After a feeding period that varies in length with the species and circumstances, most larvae enter the pupal stage. During this stage they are enclosed in a protective cover called the pupal case. They emerge as adult flies.

Importance of Flies
Harmful Flies

Some kinds of flies are among man's deadliest enemies. Various species of mosquitoes, for example, harbor inside their bodies the germs that cause malaria, yellow fever, elephantiasis, dengue fever, and other diseases. When they bite, they transmit the germs from one person to another. Many kinds of flies, notably the common housefly, often carry disease germs on the hairs of their bodies and legs, and leave them on human food. Typhoid fever, cholera, diarrhea, dysentery, and other diseases are spread in this way.

HousefliesHouseflies cannot bite, but they carry disease causing microorganisms on their bodies.

Other flies, and their maggots, are serious agricultural pests. Stable flies, horn flies, botflies, and other species torment cattle and sheep, spoil their hides, and cause the animals to lose weight or produce less milk or wool. Certain flies transmit fungus diseases to rye and other grains. The seed-corn maggot infects plants with soft-rot bacteria. The larvae of the Hessian fly destroy wheat and barley. Fruit flies damage apples, cherries, melons, oranges, and other fruits.

Warble fliesWarble flies resemble bumble bees but are related to bot flies.

Flies are controlled by eliminating or destroying their breeding places and feeding areas. Other means of keeping flies in check range from fly swatters and electrified screens to power sprayers operated from trucks and airplanes. Many kinds of flies and their larvae are killed by chemical insecticides.

Beneficial Flies

Flies and their maggots serve as food for birds and fish. Many species of flies keep injurious insects under control. The robber fly, for example, catches flies and other insects in flight, and sucks out their body juices. Tachina flies lay their eggs on other insects, particularly caterpillars, and the maggots eat their hosts. One kind of tachina fly is especially useful in destroying the army worm. The syrphid flies and others, when feeding on nectar, pollinate flowers. The maggots of many species of flies are scavengers that help rid the soil of dead vegetation or animal matter.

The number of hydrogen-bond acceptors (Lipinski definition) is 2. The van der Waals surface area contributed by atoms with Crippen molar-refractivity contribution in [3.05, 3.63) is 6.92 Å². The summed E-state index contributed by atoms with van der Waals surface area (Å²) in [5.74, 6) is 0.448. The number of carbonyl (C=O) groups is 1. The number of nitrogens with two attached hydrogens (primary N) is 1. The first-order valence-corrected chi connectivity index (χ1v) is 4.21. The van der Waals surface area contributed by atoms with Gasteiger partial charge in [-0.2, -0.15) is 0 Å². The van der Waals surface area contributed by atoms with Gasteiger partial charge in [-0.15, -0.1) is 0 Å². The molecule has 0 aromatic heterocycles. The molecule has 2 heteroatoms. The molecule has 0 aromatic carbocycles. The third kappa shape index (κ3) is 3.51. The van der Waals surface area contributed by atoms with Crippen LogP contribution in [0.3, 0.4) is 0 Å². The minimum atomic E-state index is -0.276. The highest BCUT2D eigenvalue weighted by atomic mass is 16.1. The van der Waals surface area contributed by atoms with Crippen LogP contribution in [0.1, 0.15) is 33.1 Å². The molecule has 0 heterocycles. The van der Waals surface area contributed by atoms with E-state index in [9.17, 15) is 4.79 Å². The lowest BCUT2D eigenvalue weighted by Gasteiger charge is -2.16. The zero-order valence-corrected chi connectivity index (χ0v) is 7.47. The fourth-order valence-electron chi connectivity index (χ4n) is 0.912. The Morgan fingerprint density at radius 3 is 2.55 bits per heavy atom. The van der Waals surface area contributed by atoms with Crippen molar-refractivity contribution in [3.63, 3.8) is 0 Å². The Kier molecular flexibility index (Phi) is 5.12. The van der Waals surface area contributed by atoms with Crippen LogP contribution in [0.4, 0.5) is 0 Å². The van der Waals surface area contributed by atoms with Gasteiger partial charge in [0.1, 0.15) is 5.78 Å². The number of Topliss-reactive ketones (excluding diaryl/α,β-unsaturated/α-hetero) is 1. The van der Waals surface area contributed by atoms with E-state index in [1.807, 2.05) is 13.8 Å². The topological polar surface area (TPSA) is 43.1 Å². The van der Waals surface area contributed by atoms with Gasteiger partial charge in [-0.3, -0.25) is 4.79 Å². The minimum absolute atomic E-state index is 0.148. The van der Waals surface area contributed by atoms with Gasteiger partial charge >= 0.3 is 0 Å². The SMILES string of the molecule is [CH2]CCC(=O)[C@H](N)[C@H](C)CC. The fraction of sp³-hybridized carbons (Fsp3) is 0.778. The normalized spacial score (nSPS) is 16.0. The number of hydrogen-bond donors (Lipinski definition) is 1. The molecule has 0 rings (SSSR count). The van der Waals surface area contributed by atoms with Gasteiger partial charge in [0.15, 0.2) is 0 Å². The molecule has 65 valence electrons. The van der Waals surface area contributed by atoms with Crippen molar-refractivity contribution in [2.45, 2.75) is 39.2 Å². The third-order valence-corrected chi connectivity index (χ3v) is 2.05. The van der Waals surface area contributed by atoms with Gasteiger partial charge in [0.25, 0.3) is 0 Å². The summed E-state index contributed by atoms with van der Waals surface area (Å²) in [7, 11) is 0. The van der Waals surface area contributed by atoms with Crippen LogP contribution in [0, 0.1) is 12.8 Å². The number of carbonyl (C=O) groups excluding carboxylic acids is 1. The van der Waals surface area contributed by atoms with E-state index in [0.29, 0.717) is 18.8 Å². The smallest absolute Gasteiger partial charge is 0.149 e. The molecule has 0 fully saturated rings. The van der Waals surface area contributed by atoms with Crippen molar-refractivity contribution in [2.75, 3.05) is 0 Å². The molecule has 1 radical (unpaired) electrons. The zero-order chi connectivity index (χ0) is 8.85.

True flies make up the order Diptera (from Greek words meaning “two” and “wing”).

Some flies that spread disease
FlyDiseaseHost
Apple maggots Bacterial rotApples
Black flies Onchocerciasis (River blindness)Human beings
Deer flies Tularemia (Rabbit fever)Human beings, rodents
Fly maggots Bacterial soft rotPotato, cabbage, other vegetables
Horse flies AnthraxHuman beings, animals
House flies Amebic dysenteryHuman beings, animals
Typhoid feverHuman beings
Bacillary dysenteryHuman beings
CholeraHuman beings
Mosquitoes FilariasisHuman beings
MalariaHuman beings
Yellow feverHuman beings, monkeys, rodents
DengueHuman beings
EncephalitisHuman beings, horses
Olive fruit fly Olive knotOlives
Sand flies Kala azarHuman beings
Tsetse flies African sleeping sicknessHuman beings